June 12, 2007


ell,So its the end of my third day here, and I feel like I am starting to get a feel for things. Not really Kampala to be honest as I havent really ventured very far! But for the way that the organisation runs and some of the problems that there are. This really isnt like a mad gap year experience and its strange being treated like an adult when I still feel very young (and massively inexperienced for what I am trying to do). I do however feel like I have learnt lots in a very short amount of time. I came with a very basic medical knowledge and idea of the most common illnesses, and whilst most of what I thought was correct there are far more variations than Id anticipated. I think that the only problem with working within one organisation is that I have a very biased few of the problems and how things work. By this I mean that the HAU is well organised and benefits from a large volunteer base, at least at present it does. I really want to get to see some other organisations so that I can be a little more comparative!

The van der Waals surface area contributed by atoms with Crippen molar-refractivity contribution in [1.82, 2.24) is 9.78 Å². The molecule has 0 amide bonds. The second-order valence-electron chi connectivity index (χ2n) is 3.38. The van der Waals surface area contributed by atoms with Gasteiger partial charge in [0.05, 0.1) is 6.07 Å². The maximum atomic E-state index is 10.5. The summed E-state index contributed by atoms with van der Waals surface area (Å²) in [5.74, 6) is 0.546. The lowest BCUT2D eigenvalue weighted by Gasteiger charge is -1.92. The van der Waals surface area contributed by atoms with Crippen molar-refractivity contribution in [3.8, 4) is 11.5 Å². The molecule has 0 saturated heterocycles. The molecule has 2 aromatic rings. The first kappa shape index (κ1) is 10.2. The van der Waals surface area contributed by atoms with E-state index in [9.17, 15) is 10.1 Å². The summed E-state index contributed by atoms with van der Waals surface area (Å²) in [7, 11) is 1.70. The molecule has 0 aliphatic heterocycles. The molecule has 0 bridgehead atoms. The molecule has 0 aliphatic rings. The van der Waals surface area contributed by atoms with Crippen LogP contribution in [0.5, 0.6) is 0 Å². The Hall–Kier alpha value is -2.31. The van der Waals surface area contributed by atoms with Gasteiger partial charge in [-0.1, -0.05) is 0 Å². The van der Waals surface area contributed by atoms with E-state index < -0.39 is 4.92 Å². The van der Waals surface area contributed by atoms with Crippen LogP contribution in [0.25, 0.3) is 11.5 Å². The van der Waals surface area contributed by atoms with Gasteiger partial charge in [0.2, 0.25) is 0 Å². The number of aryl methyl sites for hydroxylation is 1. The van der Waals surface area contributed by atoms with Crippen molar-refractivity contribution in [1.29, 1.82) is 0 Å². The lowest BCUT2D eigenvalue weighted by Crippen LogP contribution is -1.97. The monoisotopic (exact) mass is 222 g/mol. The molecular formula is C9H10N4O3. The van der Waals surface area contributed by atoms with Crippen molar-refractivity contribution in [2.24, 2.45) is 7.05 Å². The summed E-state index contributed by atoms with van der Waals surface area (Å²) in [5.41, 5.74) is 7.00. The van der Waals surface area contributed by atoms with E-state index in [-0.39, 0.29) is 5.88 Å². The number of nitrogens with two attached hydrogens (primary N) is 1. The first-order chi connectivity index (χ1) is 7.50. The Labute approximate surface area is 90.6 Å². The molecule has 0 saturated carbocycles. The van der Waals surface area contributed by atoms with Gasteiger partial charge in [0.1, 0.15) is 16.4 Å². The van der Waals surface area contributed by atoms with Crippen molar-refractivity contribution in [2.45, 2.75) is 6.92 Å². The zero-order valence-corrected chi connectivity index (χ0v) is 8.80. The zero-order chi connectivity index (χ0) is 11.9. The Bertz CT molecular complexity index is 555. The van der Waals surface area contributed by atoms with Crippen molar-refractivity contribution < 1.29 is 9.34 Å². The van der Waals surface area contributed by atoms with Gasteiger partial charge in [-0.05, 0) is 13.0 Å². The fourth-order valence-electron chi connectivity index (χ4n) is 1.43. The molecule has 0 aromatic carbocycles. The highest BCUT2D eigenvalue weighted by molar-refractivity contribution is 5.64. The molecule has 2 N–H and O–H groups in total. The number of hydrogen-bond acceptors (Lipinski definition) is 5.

What has shocked me most is how happy the children seem to be. I spent yesterday in the children's section of the hospital (the one shown on 'the last king of scotland') I was supposed to be observing, which I did, and it was really interesting to see how they treated all the patients and the distances that people would travel to access this service. The HAU attracts people from across Uganda and Africa as they offer free chemotherapy (which would normally cost £240) for children. This is injected as a course of 6 once every two weeks so the families of the children who come here have to stay for 12 weeks if they want their child to complete the course. The main problem with this is that the first treatment is so effective that the parents think that their child is 'cured' and they take them home, only for the symptoms to return. I don't know how many people have seen the huge swellings from lymphomas, but these are the tumor looking things that you see in asia sometimes. They can grow anywhere and cause problems as they stop children eating or squash their organs internally. The treatment can reduce the swelling to nothing in most cases which is why the parents take them home, the problem is that this just reoccurs and the HAU can only pay for one course of treatment. These swellings are pretty shocking to look at, there is a young girl who has one so large in her mouth that she cant close it and there is another girl who looks pregnant due to the size of the swelling in her stomach. And despite all of this most of the children are happy to play and to talk and seem to accept their illness with little complaint. I helped (this means that I played with the children) at the day care centre today at the HAU. This is something that they organise once a week for the children in Kampala to give them a bit of fun and relief. Most of the children here have either cancer or are HIV positive. There were only about 7 children there today, not all of whom spoke English, but the power of football, basketball, climbing and painting won though. I really enjoyed it and felt a little guilty about how much fun I was having with them. Its easy to forget that these kids are sick when they are laughing and running around, it was only the little boy who had an eye missing who showed a sign of his illness. These kids are really in respect that they get a free meal and there are plenty of resources as Caroline (who I am living with) has organised loads of things to have been shipped from home (donated by friends and family) but these wont last long...

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